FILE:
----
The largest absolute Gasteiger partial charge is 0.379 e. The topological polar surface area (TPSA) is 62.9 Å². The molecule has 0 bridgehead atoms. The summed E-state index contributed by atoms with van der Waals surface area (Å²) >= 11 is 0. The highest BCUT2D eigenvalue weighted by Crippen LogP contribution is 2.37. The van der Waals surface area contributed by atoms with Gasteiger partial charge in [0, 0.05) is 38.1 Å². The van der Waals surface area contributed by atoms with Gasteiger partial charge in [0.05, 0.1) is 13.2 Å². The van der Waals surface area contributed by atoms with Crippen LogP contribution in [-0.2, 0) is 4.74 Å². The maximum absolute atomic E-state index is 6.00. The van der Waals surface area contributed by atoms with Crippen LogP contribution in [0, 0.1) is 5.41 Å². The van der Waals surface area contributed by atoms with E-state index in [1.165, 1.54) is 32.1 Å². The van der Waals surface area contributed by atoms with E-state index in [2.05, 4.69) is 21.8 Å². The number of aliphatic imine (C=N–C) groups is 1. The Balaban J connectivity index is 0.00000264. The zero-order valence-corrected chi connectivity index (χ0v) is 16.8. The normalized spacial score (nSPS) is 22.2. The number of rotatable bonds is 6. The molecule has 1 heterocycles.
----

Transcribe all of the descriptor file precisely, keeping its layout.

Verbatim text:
The largest absolute Gasteiger partial charge is 0.379 e. The topological polar surface area (TPSA) is 62.9 Å². The molecule has 0 bridgehead atoms. The summed E-state index contributed by atoms with van der Waals surface area (Å²) >= 11 is 0. The highest BCUT2D eigenvalue weighted by Crippen LogP contribution is 2.37. The van der Waals surface area contributed by atoms with Gasteiger partial charge in [0, 0.05) is 38.1 Å². The van der Waals surface area contributed by atoms with Gasteiger partial charge in [0.05, 0.1) is 13.2 Å². The van der Waals surface area contributed by atoms with Crippen LogP contribution in [-0.2, 0) is 4.74 Å². The maximum absolute atomic E-state index is 6.00. The van der Waals surface area contributed by atoms with Crippen LogP contribution in [0, 0.1) is 5.41 Å². The van der Waals surface area contributed by atoms with E-state index in [1.165, 1.54) is 32.1 Å². The van der Waals surface area contributed by atoms with E-state index in [2.05, 4.69) is 21.8 Å². The number of aliphatic imine (C=N–C) groups is 1. The Balaban J connectivity index is 0.00000264. The zero-order valence-corrected chi connectivity index (χ0v) is 16.8. The normalized spacial score (nSPS) is 22.2. The number of rotatable bonds is 6. The molecule has 1 heterocycles.